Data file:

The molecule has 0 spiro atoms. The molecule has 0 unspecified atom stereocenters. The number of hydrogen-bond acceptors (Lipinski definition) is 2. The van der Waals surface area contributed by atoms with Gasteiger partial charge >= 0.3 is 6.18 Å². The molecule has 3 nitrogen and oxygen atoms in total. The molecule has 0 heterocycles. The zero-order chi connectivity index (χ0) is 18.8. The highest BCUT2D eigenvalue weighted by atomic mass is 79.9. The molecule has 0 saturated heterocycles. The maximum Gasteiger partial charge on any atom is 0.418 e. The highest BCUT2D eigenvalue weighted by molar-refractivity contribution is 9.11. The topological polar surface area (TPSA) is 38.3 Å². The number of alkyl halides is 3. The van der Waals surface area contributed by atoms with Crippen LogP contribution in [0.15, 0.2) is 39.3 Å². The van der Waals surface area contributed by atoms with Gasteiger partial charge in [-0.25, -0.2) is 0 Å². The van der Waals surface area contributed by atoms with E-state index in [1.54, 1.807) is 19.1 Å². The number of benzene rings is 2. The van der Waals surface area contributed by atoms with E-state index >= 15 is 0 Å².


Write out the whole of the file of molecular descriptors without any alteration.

The molecule has 0 spiro atoms. The molecule has 0 unspecified atom stereocenters. The number of hydrogen-bond acceptors (Lipinski definition) is 2. The van der Waals surface area contributed by atoms with Gasteiger partial charge >= 0.3 is 6.18 Å². The molecule has 3 nitrogen and oxygen atoms in total. The molecule has 0 heterocycles. The zero-order chi connectivity index (χ0) is 18.8. The highest BCUT2D eigenvalue weighted by atomic mass is 79.9. The molecule has 0 saturated heterocycles. The maximum Gasteiger partial charge on any atom is 0.418 e. The highest BCUT2D eigenvalue weighted by molar-refractivity contribution is 9.11. The topological polar surface area (TPSA) is 38.3 Å². The number of alkyl halides is 3. The van der Waals surface area contributed by atoms with Crippen LogP contribution in [0.15, 0.2) is 39.3 Å². The van der Waals surface area contributed by atoms with Gasteiger partial charge in [-0.25, -0.2) is 0 Å². The van der Waals surface area contributed by atoms with E-state index in [1.54, 1.807) is 19.1 Å². The number of benzene rings is 2. The van der Waals surface area contributed by atoms with E-state index >= 15 is 0 Å².